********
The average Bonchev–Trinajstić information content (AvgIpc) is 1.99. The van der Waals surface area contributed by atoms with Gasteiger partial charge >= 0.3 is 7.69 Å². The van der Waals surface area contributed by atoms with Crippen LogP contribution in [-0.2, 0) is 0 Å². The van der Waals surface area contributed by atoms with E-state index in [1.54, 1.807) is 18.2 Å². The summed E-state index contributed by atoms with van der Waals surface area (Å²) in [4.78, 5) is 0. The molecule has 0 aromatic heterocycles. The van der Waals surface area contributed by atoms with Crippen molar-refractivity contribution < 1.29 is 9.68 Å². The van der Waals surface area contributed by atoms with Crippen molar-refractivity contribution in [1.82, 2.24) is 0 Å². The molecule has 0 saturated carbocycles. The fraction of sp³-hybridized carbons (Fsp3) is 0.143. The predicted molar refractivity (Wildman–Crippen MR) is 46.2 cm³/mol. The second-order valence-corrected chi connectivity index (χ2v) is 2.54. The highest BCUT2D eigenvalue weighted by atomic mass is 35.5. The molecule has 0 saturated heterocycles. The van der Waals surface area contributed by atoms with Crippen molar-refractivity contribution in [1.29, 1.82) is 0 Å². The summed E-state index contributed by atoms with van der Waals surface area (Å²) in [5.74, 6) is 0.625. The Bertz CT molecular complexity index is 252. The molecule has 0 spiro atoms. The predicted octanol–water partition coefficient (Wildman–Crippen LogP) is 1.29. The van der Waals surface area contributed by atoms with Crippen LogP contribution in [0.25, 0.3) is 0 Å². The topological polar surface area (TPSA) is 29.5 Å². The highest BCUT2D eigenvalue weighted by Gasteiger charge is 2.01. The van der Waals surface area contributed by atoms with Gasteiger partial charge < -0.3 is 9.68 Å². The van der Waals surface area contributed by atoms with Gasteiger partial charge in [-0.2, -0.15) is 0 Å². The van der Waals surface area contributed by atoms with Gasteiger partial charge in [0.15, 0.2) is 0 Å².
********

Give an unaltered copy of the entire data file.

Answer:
The average Bonchev–Trinajstić information content (AvgIpc) is 1.99. The van der Waals surface area contributed by atoms with Gasteiger partial charge >= 0.3 is 7.69 Å². The van der Waals surface area contributed by atoms with Crippen LogP contribution in [-0.2, 0) is 0 Å². The van der Waals surface area contributed by atoms with E-state index in [1.54, 1.807) is 18.2 Å². The summed E-state index contributed by atoms with van der Waals surface area (Å²) in [4.78, 5) is 0. The molecule has 0 aromatic heterocycles. The van der Waals surface area contributed by atoms with Crippen molar-refractivity contribution < 1.29 is 9.68 Å². The van der Waals surface area contributed by atoms with Crippen molar-refractivity contribution in [1.82, 2.24) is 0 Å². The molecule has 0 saturated carbocycles. The fraction of sp³-hybridized carbons (Fsp3) is 0.143. The predicted molar refractivity (Wildman–Crippen MR) is 46.2 cm³/mol. The second-order valence-corrected chi connectivity index (χ2v) is 2.54. The highest BCUT2D eigenvalue weighted by atomic mass is 35.5. The molecule has 0 saturated heterocycles. The van der Waals surface area contributed by atoms with Crippen molar-refractivity contribution in [1.29, 1.82) is 0 Å². The summed E-state index contributed by atoms with van der Waals surface area (Å²) in [5.74, 6) is 0.625. The Bertz CT molecular complexity index is 252. The molecule has 0 spiro atoms. The predicted octanol–water partition coefficient (Wildman–Crippen LogP) is 1.29. The van der Waals surface area contributed by atoms with Crippen LogP contribution in [0.25, 0.3) is 0 Å². The topological polar surface area (TPSA) is 29.5 Å². The highest BCUT2D eigenvalue weighted by Gasteiger charge is 2.01. The van der Waals surface area contributed by atoms with Gasteiger partial charge < -0.3 is 9.68 Å². The van der Waals surface area contributed by atoms with Gasteiger partial charge in [-0.2, -0.15) is 0 Å². The van der Waals surface area contributed by atoms with Gasteiger partial charge in [0.15, 0.2) is 0 Å².